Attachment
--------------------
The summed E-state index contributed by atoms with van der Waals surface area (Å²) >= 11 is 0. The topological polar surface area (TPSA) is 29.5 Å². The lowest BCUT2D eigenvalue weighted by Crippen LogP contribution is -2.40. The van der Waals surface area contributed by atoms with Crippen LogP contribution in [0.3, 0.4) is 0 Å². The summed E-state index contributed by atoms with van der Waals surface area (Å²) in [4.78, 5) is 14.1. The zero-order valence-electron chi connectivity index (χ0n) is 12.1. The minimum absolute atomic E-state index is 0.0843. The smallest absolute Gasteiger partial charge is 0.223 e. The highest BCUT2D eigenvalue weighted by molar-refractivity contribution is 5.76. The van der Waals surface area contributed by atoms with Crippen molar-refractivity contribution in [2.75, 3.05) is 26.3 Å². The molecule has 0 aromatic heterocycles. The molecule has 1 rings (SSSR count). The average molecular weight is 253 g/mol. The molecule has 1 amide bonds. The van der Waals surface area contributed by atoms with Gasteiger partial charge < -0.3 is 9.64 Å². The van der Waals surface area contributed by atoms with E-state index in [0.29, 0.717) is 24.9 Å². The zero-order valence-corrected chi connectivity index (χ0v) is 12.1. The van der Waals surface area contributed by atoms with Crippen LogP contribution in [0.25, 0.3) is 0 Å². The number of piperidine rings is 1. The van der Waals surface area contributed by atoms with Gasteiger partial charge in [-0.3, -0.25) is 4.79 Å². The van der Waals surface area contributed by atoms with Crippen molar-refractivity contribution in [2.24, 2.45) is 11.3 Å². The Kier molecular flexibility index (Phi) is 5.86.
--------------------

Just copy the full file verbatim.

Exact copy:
The summed E-state index contributed by atoms with van der Waals surface area (Å²) >= 11 is 0. The topological polar surface area (TPSA) is 29.5 Å². The lowest BCUT2D eigenvalue weighted by Crippen LogP contribution is -2.40. The van der Waals surface area contributed by atoms with Crippen LogP contribution in [0.3, 0.4) is 0 Å². The summed E-state index contributed by atoms with van der Waals surface area (Å²) in [4.78, 5) is 14.1. The zero-order valence-electron chi connectivity index (χ0n) is 12.1. The minimum absolute atomic E-state index is 0.0843. The smallest absolute Gasteiger partial charge is 0.223 e. The highest BCUT2D eigenvalue weighted by molar-refractivity contribution is 5.76. The van der Waals surface area contributed by atoms with Crippen molar-refractivity contribution in [2.75, 3.05) is 26.3 Å². The molecule has 0 aromatic heterocycles. The molecule has 1 rings (SSSR count). The average molecular weight is 253 g/mol. The molecule has 1 amide bonds. The van der Waals surface area contributed by atoms with Gasteiger partial charge < -0.3 is 9.64 Å². The van der Waals surface area contributed by atoms with E-state index in [0.29, 0.717) is 24.9 Å². The zero-order valence-corrected chi connectivity index (χ0v) is 12.1. The van der Waals surface area contributed by atoms with Crippen LogP contribution in [0.25, 0.3) is 0 Å². The number of piperidine rings is 1. The van der Waals surface area contributed by atoms with Gasteiger partial charge in [-0.3, -0.25) is 4.79 Å². The van der Waals surface area contributed by atoms with Crippen molar-refractivity contribution in [2.24, 2.45) is 11.3 Å². The Kier molecular flexibility index (Phi) is 5.86.